Well read-head: predicting the future a recipe for stress
Are you scared about the world’s future? Worried that so many things could go wrong? One of the smartest people I know says let’s keep it in perspective:
The future is not to be seen as something preordained, something already existing and impatiently waiting in the wings for its turn on the stage of history. The future does not exist; it is not something there to be discovered, like an island or a mountain. It is something which has still to be made. And how it is made, and what it will become, will depend on people like you, here and throughout the world.
The speaker was my friend Owen Harries. The occasion was a function at Sydney University where he received the highest honour possible, the Doctor of Letters. It recognised his contribution to the intellectual life of Australia and the US over more than fifty years.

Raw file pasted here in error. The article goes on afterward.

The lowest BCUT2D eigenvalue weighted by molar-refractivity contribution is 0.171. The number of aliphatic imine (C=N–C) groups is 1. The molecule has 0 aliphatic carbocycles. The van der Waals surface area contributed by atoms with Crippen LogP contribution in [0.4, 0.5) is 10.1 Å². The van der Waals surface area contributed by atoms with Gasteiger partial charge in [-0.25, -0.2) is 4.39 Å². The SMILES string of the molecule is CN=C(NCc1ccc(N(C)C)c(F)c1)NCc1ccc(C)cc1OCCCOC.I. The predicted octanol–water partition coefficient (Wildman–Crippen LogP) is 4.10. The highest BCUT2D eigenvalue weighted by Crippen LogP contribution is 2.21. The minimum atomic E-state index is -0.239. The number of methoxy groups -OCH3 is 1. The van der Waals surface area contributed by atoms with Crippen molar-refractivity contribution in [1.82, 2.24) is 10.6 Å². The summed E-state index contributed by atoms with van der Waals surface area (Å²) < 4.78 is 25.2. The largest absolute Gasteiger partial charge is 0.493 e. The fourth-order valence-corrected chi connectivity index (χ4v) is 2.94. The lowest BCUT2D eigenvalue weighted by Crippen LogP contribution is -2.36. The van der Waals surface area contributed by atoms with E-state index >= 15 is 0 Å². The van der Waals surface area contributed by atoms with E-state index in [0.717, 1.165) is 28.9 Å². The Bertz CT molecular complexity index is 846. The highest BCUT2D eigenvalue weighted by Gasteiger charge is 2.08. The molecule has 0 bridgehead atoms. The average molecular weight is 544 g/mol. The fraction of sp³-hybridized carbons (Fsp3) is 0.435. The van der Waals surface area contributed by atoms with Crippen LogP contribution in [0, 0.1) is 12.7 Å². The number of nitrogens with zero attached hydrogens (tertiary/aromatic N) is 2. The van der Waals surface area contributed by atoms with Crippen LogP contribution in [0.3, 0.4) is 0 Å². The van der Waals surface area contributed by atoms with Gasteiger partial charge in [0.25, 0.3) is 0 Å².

If you’ve not heard of Owen, the best way I can describe him is to say that he is to foreign policy circles what Cate Blanchett is to acting circles. If you asked influential American foreign policy figures such as Henry Kissinger, Zbigniew Brzezinski, Francis Fukuyama or Fareed Zakaria to name the greatest Australian brain in the field, I suspect they would say Owen Harries (although to be a pedant, he was born in Wales).
In fact, in April 1997, Kissinger wrote Owen this note: “Dear Owen, I have read your article [on US-China policy] in the current National Review, and can’t remember when I have agreed with every word of an article. My only regret is that I did not write it myself, but I will plagiarise it liberally. Yours, Henry.”
Owen was the founder and editor of The National Interest, a Washington-based foreign policy quarterly which became one of America’s most influential political publications.
According to the now defunct Bulletin magazine, during Owen’s editorship from 1985 to 2001, he was “probably the most famous Australian in Washington.”
Before that he served the Australian government in several posts, including as a senior advisor to Prime Minister Malcolm Fraser and Foreign Minister Andrew Peacock and as Australian Ambassador to UNESCO.